Ophthalmic Drug Delivery System: Challenges and Approaches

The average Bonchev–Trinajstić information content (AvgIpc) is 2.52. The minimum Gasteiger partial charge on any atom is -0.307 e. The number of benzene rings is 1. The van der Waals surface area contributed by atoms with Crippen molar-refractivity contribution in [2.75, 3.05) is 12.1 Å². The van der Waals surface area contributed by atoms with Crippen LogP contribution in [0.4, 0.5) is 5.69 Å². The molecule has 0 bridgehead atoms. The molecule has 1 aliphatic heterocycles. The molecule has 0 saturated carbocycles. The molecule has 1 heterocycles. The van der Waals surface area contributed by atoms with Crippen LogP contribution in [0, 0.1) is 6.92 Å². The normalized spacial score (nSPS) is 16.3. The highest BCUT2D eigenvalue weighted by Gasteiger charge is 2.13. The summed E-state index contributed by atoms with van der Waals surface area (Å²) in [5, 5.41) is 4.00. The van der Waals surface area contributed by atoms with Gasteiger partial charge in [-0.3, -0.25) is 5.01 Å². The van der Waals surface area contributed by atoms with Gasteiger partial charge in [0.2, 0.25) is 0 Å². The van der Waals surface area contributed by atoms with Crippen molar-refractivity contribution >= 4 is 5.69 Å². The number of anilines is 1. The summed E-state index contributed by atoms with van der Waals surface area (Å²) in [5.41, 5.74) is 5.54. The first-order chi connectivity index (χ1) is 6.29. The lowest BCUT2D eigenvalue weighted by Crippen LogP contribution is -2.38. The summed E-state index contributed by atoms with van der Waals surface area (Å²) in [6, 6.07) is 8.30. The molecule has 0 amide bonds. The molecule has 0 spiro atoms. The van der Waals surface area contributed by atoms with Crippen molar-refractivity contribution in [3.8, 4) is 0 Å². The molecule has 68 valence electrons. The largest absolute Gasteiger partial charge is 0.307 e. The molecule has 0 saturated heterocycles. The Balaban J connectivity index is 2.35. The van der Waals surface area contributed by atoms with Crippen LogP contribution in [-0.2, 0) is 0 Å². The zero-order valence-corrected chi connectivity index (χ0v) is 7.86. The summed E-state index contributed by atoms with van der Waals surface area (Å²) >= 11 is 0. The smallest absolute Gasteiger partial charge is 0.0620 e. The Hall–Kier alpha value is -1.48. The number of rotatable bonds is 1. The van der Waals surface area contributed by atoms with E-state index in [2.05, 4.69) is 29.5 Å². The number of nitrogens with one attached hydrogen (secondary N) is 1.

Promising management of eye ailments take off effective concentration of drug at the eye for sufficient period of time. Ocular drug delivery is hampered by the barriers protecting the eye. The bioavailability of the active drug substance is often the major hurdle to overcome. Conventional ocular dosage form, including eye drops, are no longer sufficient to combat ocular diseases. This article reviews the constraints with conventional ocular therapy, essential factors in ocular pharmacokinetics, and explores various approaches like eye ointments, gel, viscosity enhancers, prodrug, penetration enhancers, microparticles, liposomes, niosomes, ocular inserts, implants, intravitreal injections, nanoparticles, nanosuspension, microemulsion, in situ-forming gel, iontophoresis, and periocular injections to improve the ocular bioavailability of drug and provide continuous and controlled release of the drug to the anterior and posterior chamber of the eye and selected pharmacological future challenges in ophthalmology. In near future, a great deal of attention will be paid to develop noninvasive sustained drug release for both anterior and posterior segment eye disorders. Current momentum in the invention of new drug delivery systems hold a promise toward much improved therapies for the treatment of visionthreatening disorders.